This company has 50 accounts on their ‘books,’ so far. They await the end of the apple growing

year of crops to start their second year of production.

This is a stretch of my imagination, but I think Benjamin Franklin would have been proud of

the return to apple cider fermentation. It is what Early Americans would have respected. Freedom

to consume and continuing in the independent spirit of free enterprise, too.

So,  “Raise Your Glass” to toast the return of hard cider!

(Thanks to Pink, (2010) song, “Raise Your Glass!”)

 

What are you drinking?

If you don’t like alcoholic beverages, do you like apple cider?

I sure do associate apple cider with Fall or Autumn.

Summer, 1924: Whimsical Children’s Poems

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The book that I referenced for Father’s Day, 2014, included a poem

about an inquisitive boy who became a father. The gist of the poem

was about curiosity and the wonders of the child, who grew up into

his role of Father.

This book that I love to look at, has a deep azure blue cover, with gold

lettering and pictures, engraved on the binding and above the title of

the book. I wrote about these details before. . . so I will introduce once

again, a ‘found’ book from the discarded pile of the library.

The book’s title is, “Fancy’s Hour,” written by Norman C. Schlichter,

published in 1924.

 

I have never told you about the Dedication Page, which I feel is so

charming:

 

“TO ALL CHILDREN

Sure Guides

in

The Kingdom of Fancy”

 

Here are two late Summer poems to rejoice and enjoy childhood memories.

The first one is about another name for “Pinwheels.”

 

“Whirligigs

 

Whirligigs, whirligigs,

Turning in the sun,

Light of foot, happy-eyed

After you, we run.

 

Whirligigs, whirligigs,

Laughing in the wind,

Tight we hold the little sticks

Unto which you’re pinned.

 

Whirligigs, whirligigs,

We and you are one.

All you have to do is turn,

We need only run.”

 

This reminded me of how when little toddlers have colorful

pull toys, like that one that ‘popped’ little balls up into a clear

ball, those ducks with rubber feet that flapped, ‘slap, ‘slap’

upon the sidewalk, and the joy of sparklers, too! I think that

as adults we forget how we liked to hear repetitive verses.

That sing song sound of words, makes it wonderful to chant!

 

“Song for Sleep Ears

 

Where runs the river,

Where rolls the sea,

There go the lovely boats

In which I’d like to be.

 

Some with gentle winds are sailing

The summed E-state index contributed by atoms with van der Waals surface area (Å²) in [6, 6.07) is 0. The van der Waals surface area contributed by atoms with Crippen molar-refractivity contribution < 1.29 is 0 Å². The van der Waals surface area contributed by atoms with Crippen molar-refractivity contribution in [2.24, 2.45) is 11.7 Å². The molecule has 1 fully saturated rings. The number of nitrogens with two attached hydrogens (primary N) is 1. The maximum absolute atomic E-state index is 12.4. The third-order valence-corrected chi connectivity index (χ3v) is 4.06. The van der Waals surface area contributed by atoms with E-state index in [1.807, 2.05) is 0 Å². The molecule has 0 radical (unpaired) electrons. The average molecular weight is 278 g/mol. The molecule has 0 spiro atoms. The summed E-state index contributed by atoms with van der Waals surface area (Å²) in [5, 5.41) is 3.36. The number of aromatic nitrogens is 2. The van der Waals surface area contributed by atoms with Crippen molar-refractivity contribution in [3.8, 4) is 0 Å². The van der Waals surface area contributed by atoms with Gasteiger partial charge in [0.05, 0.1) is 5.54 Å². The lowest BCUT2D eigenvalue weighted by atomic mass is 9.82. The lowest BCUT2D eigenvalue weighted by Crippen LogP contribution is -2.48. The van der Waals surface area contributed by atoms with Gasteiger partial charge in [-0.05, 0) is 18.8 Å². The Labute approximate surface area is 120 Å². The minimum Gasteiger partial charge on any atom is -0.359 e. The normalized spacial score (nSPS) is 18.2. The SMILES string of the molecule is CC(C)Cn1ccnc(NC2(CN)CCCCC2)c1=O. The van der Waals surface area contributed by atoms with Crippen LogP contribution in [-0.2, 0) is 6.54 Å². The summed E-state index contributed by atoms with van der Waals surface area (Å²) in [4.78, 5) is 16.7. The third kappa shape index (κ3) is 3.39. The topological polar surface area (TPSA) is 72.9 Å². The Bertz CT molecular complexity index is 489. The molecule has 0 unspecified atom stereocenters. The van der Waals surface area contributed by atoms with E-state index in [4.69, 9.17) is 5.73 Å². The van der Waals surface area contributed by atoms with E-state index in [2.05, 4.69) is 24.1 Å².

Some with storms are rocking,

Some in bays are lying still,

Like an idle stocking.

 

Some with masts, and some with none;

Empty, full they’re going

Where the sea waves roll and toss,

Where are rivers flowing.

 

Cozy beds in every boat

For little ones like me;

Light I’d sleep upon the river,

Deep upon the sea.”

 

After a busy day of running around, finally children lie down to hear books,

stories of poems like this one. I used to read, “Wynken, Blynken and Nod”

to my children. I also enjoyed, “The Owl and the Pussycat,” to relax them,

telling them to close their eyes and listen to the rhythm of the words.

I enjoyed, last of all, this reminder of boats. I liked to sing the bedtime

song, “My Bonnie Lies Over the Ocean.”

It takes a special kind of author to create and choose to write poetry for

specifically children in mind. It is a challenge and requires a unique ‘ear’

and talent for what would capture their minds with magical words.

Little ones enjoy the words, as they sink into their pillows into dream land.

 

Spring Ball Fever

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Baseball field walls have been adorned with catchy slogans and

advertising posters, practically since they started building them.

With the bigger stadiums, local news and television stations, major

automobile and other products have been featured and promoting,

along with paying money for the advertising. It is nice to be reminded

of Indianapolis’ being one of the first stadiums to display naturally

growing ivy at Perry Field. It sure would ‘cushion’ someone jumping

into the wall, to catch a long distance ball!

The Perry Field ivy is what inspired William Wrigley to decide to

decorate his new Wrigley Field, reaching its 100th anniversary this

year. A great book, written by George F. Will, better known for his

essays on politics was published in March, 2014. Its title is:

“A Nice Little Place on the North Side.” (Crown Archetype, a division

of Random House LLC, a Penguin Random House Company.)

The background story about Wrigley Field was they invested an extra

$200,000 to help make the bleachers reflect nature, along with the

idea of having the ivy walls. At the onset of building, they inserted

big cement tree boxes at the ends of the rows, where plans were made

to plant trees in each of these. Once they completed the stadium,

thy tried this, which sounded like a gorgeous natural setting,

with possible shade for some spectators, too. Unfortunately, the

trees were not able to survive. Gusts of wind off Lake Michigan,

repeatedly stripped the bark and leaves off the trees.